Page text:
Tuesday, 6 January 2015

The first five of my top ten books explained...

Last year I was nominated to list on Facebook my Top Ten books that had made an impact on me.  Only ten, it was quite difficult, but here is the first five of my top ten choices explained (in no particular order);

1. Cross Stitch - Diana Gabaldon
2. Charlotte's Web - E B White
3. The Silver Sword - Ian Serraillier
4. Mog - Judith Kerr
5. A Dog in a Million: My Life with Connie - Hazel Carter

Starting with Cross Stitch, I don't want to cover old ground, so you can see why this is not only in my top ten but is also my desert island book here.  In brief it's a time slip novel set in Scotland, I think I may have mentioned my obsession with Scotland so I am naturally drawn to books set in this spectacular country.
Photo from Good Reads website

Charlotte's Web is my first book I really remember from childhood, and I adored it, so much so that I wanted my baby sister to be called Charlotte, much to my disappointment my parents didn't agree!  I don't have children of my own but I do have a Spider plant called Charlotte, so I finally have a 'real' Charlotte in my life!  The unusual friendship between Wilbur the pig and Charlotte the spider is so compelling.  Wilbur is the runt of the litter and is raised by Fern the farmer's daughter, once he is fully grown he is moved to her Uncle's farm where he is due to be slaughtered.  From what I remember the book is quite honest without being graphic about Wilbur's impending doom.  Charlotte befriends him and hatches a plan to save him.  I won't spoil any more of the plot just in case you haven't read it, if not you need to, and it doesn't matter how old you are it's a very moving story, covering hardship, friendship, life and death. 

Photo from Good Reads website
The Silver Sword has a very special place in my heart, not only is it a most beautifully written book but I remember very clearly my mum reading it to me as a child.  I was completely absorbed in this historical novel, and for me it is one of the best novel's about war-torn Europe.  Three Polish children have been separated from their family and the book follows their journey as they meet an orphaned boy in Warsaw with a small sword which they recognise as belonging to their father, and so their journey continues across Poland, Germany and Switzerland to search for their parents.  For me The Silver Sword was a fabulous introduction to the history of WWII and the horrific struggles faced by children during this time. It was first published in 1956.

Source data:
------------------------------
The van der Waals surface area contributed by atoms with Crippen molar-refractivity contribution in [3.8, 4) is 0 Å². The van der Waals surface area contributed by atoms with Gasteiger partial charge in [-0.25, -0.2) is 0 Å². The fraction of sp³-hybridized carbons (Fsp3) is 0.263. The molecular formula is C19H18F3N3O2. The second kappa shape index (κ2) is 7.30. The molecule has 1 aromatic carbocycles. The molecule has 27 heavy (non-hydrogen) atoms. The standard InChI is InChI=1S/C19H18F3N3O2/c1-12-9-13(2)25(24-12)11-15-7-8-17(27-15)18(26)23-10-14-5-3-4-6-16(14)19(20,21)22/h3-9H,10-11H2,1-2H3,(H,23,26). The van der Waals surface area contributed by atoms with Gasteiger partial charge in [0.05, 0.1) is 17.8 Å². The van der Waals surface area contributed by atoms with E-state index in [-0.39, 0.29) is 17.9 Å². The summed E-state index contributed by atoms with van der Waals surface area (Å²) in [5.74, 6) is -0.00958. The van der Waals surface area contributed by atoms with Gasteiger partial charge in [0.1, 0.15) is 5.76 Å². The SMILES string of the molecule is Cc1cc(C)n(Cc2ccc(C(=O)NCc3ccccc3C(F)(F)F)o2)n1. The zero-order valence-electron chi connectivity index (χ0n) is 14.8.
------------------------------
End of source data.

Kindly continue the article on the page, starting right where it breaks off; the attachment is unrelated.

Photo from Good Reads website

I just love everything about Mog, and I think Judith Kerr is possibly one of the most talented children's writers.  To me Mog has always been real, and I have read every Mog book, except Goodbye Mog, for me Mog has to live forever.  Yep that's right at 30-something I'm in denial over a fictional cat!  Maybe I should read it and then read the first book again to bring Mog back, but I don't think it would be the same.  Of course one of the most appealing things about the Mog books is the beautiful illustrations.  Miss Kerr also wrote and illustrated the Tiger who came to Tea and When Hilter Stole Pink Rabbit.  Last year I watched a TV programme about her life.  She is the sweetest lady and is so unassuming despite the fact that thousands of children have fallen in love with her books over the years.  She was born in Germany but left with her parents in 1933 and, somewhat unsurprisingly, had a very interesting and sometimes difficult life. 

Mog always seems to be in trouble which is may be why children can relate to the character but she has a good heart and tries her best to deal with burglars, babies, losing her favourite toy and Christmas, which must be very puzzling to a cat!  If I had to pick a favourite Mog book it would be Mog the Forgetful Cat.  This photo shows the special 30th Anniversary Edition.  Why is this my favourite, to me it sums Mog up, forgetful but loveable, what more does a cat need to be?!?!

Photo from Good Reads website

If you are follower of my other blog newfnewsdog.blospot you will know that I love Newfoundland dogs, and my own little bear is called Fergus, so this was a natural choice for me.  I read this book a few years before Fergus came in to our lives,and it served to further fuel my passion for this affectionate and loveable breed.  Hazel, the author of the book, tells how she trained her Newfie, Connie to 'work'.  Hazel is debilitated with back pain and struggles to do simple tasks such as laundry, shopping, gardening, etc.  It is an amazing read, and really shows these dogs for the champions they are, their incredible sense of intuition, unwavering affection and they ability to learn.  A wonderful book for any dog owner/lover.

Photo courtesy of GoodReads

Watch this space for the next five...

P.S. Apologies for the stock photos but I no longer own all of the books to be able to photograph them.

1 comment:

dianne said...

This was an interesting read to find out why these books make your list I love the story of the silver sword first read when I was at school .Ithink I may try and get a copy of Charlottes Web and read to Thalia think she would enjoy it . your love of the mog books is so sweet and of course your love for Newfoundlands must stem from your love of bears and your little bear is so sweet x